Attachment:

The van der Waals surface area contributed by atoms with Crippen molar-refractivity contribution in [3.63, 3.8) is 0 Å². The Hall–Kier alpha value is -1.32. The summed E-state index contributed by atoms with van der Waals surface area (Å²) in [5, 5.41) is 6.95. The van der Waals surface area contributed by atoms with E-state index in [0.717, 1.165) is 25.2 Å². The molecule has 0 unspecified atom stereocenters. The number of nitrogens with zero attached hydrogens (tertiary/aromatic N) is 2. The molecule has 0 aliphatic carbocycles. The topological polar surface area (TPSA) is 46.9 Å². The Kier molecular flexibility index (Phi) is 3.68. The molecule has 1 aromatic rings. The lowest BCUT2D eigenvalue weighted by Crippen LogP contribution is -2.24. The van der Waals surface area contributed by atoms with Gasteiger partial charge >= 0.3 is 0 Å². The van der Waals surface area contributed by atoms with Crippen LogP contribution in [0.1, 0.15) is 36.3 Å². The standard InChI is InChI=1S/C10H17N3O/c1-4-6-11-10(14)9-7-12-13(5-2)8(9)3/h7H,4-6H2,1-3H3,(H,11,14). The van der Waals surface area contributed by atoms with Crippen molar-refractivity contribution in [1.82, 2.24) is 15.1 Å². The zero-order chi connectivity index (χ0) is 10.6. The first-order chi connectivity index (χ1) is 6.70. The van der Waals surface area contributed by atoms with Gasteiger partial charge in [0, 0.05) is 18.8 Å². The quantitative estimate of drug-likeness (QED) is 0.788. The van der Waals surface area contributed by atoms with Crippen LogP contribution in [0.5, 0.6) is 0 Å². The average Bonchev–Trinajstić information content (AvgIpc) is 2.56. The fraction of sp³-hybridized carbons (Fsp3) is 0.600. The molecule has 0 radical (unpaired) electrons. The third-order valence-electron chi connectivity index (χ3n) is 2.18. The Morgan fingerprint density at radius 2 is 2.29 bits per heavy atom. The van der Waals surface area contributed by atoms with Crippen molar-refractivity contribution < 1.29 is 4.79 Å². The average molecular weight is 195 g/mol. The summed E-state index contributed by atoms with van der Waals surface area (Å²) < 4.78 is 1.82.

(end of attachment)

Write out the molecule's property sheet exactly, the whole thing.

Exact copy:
The van der Waals surface area contributed by atoms with Crippen molar-refractivity contribution in [3.63, 3.8) is 0 Å². The Hall–Kier alpha value is -1.32. The summed E-state index contributed by atoms with van der Waals surface area (Å²) in [5, 5.41) is 6.95. The van der Waals surface area contributed by atoms with E-state index in [0.717, 1.165) is 25.2 Å². The molecule has 0 unspecified atom stereocenters. The number of nitrogens with zero attached hydrogens (tertiary/aromatic N) is 2. The molecule has 0 aliphatic carbocycles. The topological polar surface area (TPSA) is 46.9 Å². The Kier molecular flexibility index (Phi) is 3.68. The molecule has 1 aromatic rings. The lowest BCUT2D eigenvalue weighted by Crippen LogP contribution is -2.24. The van der Waals surface area contributed by atoms with Gasteiger partial charge >= 0.3 is 0 Å². The van der Waals surface area contributed by atoms with Crippen LogP contribution in [0.1, 0.15) is 36.3 Å². The standard InChI is InChI=1S/C10H17N3O/c1-4-6-11-10(14)9-7-12-13(5-2)8(9)3/h7H,4-6H2,1-3H3,(H,11,14). The van der Waals surface area contributed by atoms with Crippen molar-refractivity contribution in [1.82, 2.24) is 15.1 Å². The zero-order chi connectivity index (χ0) is 10.6. The first-order chi connectivity index (χ1) is 6.70. The van der Waals surface area contributed by atoms with Gasteiger partial charge in [0, 0.05) is 18.8 Å². The quantitative estimate of drug-likeness (QED) is 0.788. The van der Waals surface area contributed by atoms with Crippen LogP contribution in [0.5, 0.6) is 0 Å². The average Bonchev–Trinajstić information content (AvgIpc) is 2.56. The fraction of sp³-hybridized carbons (Fsp3) is 0.600. The molecule has 0 radical (unpaired) electrons. The third-order valence-electron chi connectivity index (χ3n) is 2.18. The Morgan fingerprint density at radius 2 is 2.29 bits per heavy atom. The van der Waals surface area contributed by atoms with Crippen molar-refractivity contribution < 1.29 is 4.79 Å². The average molecular weight is 195 g/mol. The summed E-state index contributed by atoms with van der Waals surface area (Å²) < 4.78 is 1.82.